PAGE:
Don’t Hold Your Breath for that Housing Boom
Here’s why your housing ship still hasn’t come in -- too many homeowners are still underwater.
It’s true, and more than six years after the real estate and financial meltdown, it’s remarkable. Yet 15% of homeowners are in just that kind of pickle -- owing more on their mortgage than their home is worth. And we’re talking “a lot more” than their home is worth.
As the folks at RealtyTrac report, some 8.1 million properties have a market value that’s at least 25% “less” than the mortgage attached to them. Put another way -- the homeowner owes at least 25% “more” than that property is worth. Put still another way -- that’s not just underwater, that’s Titanic-on-the-ocean floor underwater!
Not surprisingly, most of these underwater homes were purchased right before the housing bubble burst. For example, 40% of homes bought back in 2006 are still worth less than the mortgages on them, 35% of purchases made in 2007.
Back then real estate was flying high. But as both new and existing home prices started declining, and then tumbling, the problems started spreading. And as Catey Hill details in MarketWatch, so too the broad swath of homeowners suddenly seriously upside down on their loans – owing substantially more than their homes were worth. And “are” worth.
Consider that fact that even now, RealtyTrac figures 55% of mortgaged properties valued at less than $50,000 are underwater; 34% of properties valued at $50,000-$100,000; 17% of those homes valued at $100,000-$200,000; all the way up the real estate food chain, to 6% of properties valued between $1 million and $2 million, and 9% of properties worth $2 million to $5 million.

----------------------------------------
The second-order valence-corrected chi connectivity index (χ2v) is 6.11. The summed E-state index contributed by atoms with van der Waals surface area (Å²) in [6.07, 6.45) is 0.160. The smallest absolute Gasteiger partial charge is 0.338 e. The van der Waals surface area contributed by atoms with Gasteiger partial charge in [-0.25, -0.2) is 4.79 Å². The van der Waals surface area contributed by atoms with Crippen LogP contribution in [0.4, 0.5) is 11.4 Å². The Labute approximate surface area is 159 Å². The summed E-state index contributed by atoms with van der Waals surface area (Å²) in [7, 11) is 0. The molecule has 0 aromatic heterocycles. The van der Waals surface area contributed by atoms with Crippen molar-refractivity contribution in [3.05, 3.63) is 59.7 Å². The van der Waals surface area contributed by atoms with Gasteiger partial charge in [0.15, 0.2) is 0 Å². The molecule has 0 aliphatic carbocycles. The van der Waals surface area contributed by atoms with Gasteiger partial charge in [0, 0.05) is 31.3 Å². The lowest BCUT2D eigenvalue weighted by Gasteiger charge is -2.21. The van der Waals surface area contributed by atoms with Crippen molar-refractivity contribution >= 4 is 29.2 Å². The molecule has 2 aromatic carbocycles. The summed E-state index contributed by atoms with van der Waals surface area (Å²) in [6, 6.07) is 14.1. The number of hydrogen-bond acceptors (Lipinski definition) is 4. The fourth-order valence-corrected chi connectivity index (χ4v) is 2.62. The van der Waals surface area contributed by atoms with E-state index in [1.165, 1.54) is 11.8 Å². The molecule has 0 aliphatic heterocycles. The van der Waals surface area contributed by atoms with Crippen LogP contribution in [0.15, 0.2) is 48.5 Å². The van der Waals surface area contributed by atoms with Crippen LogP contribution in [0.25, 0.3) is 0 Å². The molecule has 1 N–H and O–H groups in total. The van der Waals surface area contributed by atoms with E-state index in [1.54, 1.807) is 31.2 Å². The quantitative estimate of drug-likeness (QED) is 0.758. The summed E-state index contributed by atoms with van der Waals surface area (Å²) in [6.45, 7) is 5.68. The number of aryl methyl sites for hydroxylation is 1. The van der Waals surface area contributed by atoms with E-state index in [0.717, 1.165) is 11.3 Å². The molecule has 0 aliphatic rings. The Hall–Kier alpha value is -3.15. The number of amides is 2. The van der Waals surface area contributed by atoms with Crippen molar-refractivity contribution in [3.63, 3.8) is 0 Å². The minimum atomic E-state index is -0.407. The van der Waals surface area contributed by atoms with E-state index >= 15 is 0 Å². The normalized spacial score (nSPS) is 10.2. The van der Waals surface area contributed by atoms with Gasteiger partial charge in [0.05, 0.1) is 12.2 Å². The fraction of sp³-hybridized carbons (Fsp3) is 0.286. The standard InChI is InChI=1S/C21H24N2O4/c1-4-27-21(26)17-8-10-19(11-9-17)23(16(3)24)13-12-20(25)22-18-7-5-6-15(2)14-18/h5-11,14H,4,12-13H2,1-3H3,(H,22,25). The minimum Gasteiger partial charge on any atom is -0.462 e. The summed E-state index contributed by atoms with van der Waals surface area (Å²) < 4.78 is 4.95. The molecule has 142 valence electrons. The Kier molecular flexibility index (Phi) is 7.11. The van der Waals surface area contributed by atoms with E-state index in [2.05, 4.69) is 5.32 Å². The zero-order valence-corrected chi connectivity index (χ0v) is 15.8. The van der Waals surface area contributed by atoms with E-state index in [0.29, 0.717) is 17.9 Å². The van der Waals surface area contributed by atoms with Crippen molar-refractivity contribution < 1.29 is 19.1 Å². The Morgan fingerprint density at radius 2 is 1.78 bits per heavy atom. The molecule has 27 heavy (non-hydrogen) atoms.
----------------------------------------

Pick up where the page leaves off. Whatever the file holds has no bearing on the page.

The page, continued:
Now, back to what all this means -- with so many still so upside down on their loans, they can do little more than continue to wait this out, and hope things even out and soon. After all, you can’t shop for a home if the one you’re in still has you in the red. And with so many, particularly in the lower-end in this predicament, move-up buyers are virtually non-existent. Remember as well, if those folks in the lower-end can’t get “out” of their homes, first-time buyers can’t get “in” to those homes.
That’s why supply is so tight on the lower end, and as a result, compounding troubles for all ends. Consider that nearly one in three mortgaged properties in Nevada are underwater, making for slim home-pickings there.
But again, not just there. In all the once hot real estate markets, it’s the same cold reality. Nearly one in four Florida homeowners face the same dilemma, as do one in four Michigan homeowners, and about one in three Illinois homeowners. As Catey Hill crunches for MarketWatch, that works out to eight U.S. states “in which one in five mortgaged properties is still seriously underwater.”
Short of just going bankrupt or forcing a short sale, those homeowners can’t go anywhere, and even with record low interest rates, they can’t really benefit refinancing the debt they have, because that damning ratio remains pretty much the same. So they sit tight -- and the housing industry just -- well -- sits.
So forget what realtors say about the housing environment never being better. Home prices remain attractive and those rates remain even more so. But you can’t buy when you can’t budge, and a lot of folks ain’t budging. So is it any wonder, a lot of folks…ain’t buying.